Saturday 2 March 2013

F1 2013 Season Preview: Force India - A rising force?

Does Force India get the credit it deserves? It is often viewed as a quintessential midfield presence, sometimes so with a dash of derision. But it's easy to forget how far the operation has come in a short space of time.

Credit: Alex Comerford / CC
Rewind just to 2008 and the team was considered little more than end of grid fodder. The squad, following from Eddie Jordan's faltering final steps in F1, had stumbled on under the guises of Midland and then Spyker with few signs of progress. And when Vijay Mallya led a consortium to purchase the outfit in 2007 it's fair to say that not many expected the trajectory to change. But change it did; a reshuffle and a McLaren tie-up (complete with McLaren gearbox and Mercedes engine/KERS) later from 2008 through to 2011 Force India's year-on-year final constructors' standings positions read thus: 10th, 9th, 7th and 6th. All the while the team had almost nothing an F1 fan could object to: a proper racing team, making the best of what it had and displaying a rare willingness to give drivers opportunities on merit.

And despite appearances the improvement continued in 2012. Even though the team started slowly, seeming tardier than most to understand the potential within the new exhaust positioning and blowing regulations, and slipped back a place in the final constructors' standings thanks in large part to a congested midfield in which most raised their game more than Force India did, the team get stronger as the year progressed and in the end almost doubled its points from the previous year (accumulating 109 compared with 69 from 2011). And of course it might well have won the final round.

So, things looking good for Force India to step up yet further in 2013? Well, yes and no. The VJM06 looks a good one to observers and is thought to have gone pretty well in testing, seemingly continuing from its strong end to last season. And with that in mind perhaps a podium, or even a win, on a good day can be plundered from 2013. But a few doubts linger menacingly in the background. One is, the team remains less well resourced than most of the rest of the midfield, in staff numbers and - markedly - in terms of development tools. Deputy team principal Bob Fernley has admitted that the team's wind tunnel is '20 years out of date', while its CFD capability is less than Caterham's and it relies on McLaren for a simulator, not having one of its own. Its in-year development seems to be based on hunch rather than on reams of gathered data. While the team can be commended for punching above its weight (and despite everything it's actually improved competitively as each of the past two seasons have progressed), you wonder how close it is to its glass ceiling; how long such over-achievement can be maintained.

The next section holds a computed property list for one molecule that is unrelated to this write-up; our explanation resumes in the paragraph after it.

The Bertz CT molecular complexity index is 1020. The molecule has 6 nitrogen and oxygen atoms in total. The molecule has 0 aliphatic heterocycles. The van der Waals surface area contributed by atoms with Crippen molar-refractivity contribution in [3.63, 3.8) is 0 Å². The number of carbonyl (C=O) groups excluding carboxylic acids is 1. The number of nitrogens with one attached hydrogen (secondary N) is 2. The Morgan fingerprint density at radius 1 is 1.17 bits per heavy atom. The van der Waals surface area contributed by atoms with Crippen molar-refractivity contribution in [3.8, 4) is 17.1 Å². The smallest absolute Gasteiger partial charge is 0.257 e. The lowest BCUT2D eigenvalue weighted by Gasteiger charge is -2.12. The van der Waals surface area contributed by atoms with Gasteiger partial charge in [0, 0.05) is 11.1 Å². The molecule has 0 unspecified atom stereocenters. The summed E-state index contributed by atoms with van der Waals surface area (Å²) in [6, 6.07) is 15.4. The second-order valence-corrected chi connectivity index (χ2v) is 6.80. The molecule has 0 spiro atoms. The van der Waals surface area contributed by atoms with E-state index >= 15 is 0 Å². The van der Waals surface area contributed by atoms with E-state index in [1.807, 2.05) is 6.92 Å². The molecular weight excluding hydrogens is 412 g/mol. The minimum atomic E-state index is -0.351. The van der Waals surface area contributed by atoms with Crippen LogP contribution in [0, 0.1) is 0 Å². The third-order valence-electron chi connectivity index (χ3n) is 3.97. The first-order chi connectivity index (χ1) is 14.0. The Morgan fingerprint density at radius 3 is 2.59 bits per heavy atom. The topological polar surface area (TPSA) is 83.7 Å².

Can the team invest therefore to get onto the 'next level'? That's where we find the most severe cause for doubt, sadly. Fernley insists the 'next step of investment' is on course, but some of Vijay Mallya's other businesses have been having their troubles in recent times, so there may not be much spare cash around for an expanded F1 effort. And while the mighty Sahara has a stake in the team these days it's not yet clear what its precise role is, and more to the point how much cash it is prepared to stump up. And for all the team puts a brave face on it all, that it took so long (until a matter of days before everyone flew out to Melbourne) to name the occupant of its second race seat alongside Paul Di Resta gives the game away possibly. Such a late decision can only be explained by finance, trying to force (pardon the pun) the deal that was most financially advantageous, rather than by assessing the competing driving merits of the two contenders.

Of course, none of us outside a select few in the highest echelons of the team know the precise situation, and the rest of us wish the team all the best on this front of course. But on track at the very least, more of the same from Force India in 2013 is far from a bad thing.

Paul Di Resta - Car #14
Credit: Crosa / CC